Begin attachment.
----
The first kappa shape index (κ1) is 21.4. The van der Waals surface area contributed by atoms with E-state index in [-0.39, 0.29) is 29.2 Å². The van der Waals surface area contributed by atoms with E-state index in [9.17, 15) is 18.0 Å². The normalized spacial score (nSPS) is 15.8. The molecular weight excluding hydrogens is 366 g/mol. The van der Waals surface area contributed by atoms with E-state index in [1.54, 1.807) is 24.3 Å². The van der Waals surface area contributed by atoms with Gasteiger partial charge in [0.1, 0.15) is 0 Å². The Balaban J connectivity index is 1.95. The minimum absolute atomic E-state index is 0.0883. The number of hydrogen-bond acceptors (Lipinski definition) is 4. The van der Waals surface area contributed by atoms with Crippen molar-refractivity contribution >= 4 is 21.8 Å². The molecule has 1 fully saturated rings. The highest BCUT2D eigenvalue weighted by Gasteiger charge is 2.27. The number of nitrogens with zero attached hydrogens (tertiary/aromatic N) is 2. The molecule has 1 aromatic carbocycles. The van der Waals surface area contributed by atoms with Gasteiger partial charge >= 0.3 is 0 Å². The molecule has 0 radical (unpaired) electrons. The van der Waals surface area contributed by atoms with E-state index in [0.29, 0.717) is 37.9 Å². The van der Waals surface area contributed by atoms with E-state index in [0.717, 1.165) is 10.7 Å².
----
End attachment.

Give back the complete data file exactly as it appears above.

The first kappa shape index (κ1) is 21.4. The van der Waals surface area contributed by atoms with E-state index in [-0.39, 0.29) is 29.2 Å². The van der Waals surface area contributed by atoms with E-state index in [9.17, 15) is 18.0 Å². The normalized spacial score (nSPS) is 15.8. The molecular weight excluding hydrogens is 366 g/mol. The van der Waals surface area contributed by atoms with E-state index in [1.54, 1.807) is 24.3 Å². The van der Waals surface area contributed by atoms with Gasteiger partial charge in [0.1, 0.15) is 0 Å². The Balaban J connectivity index is 1.95. The minimum absolute atomic E-state index is 0.0883. The number of hydrogen-bond acceptors (Lipinski definition) is 4. The van der Waals surface area contributed by atoms with Crippen molar-refractivity contribution >= 4 is 21.8 Å². The molecule has 1 fully saturated rings. The highest BCUT2D eigenvalue weighted by Gasteiger charge is 2.27. The number of nitrogens with zero attached hydrogens (tertiary/aromatic N) is 2. The molecule has 1 aromatic carbocycles. The van der Waals surface area contributed by atoms with Gasteiger partial charge >= 0.3 is 0 Å². The molecule has 0 radical (unpaired) electrons. The van der Waals surface area contributed by atoms with E-state index in [0.29, 0.717) is 37.9 Å². The van der Waals surface area contributed by atoms with E-state index in [0.717, 1.165) is 10.7 Å².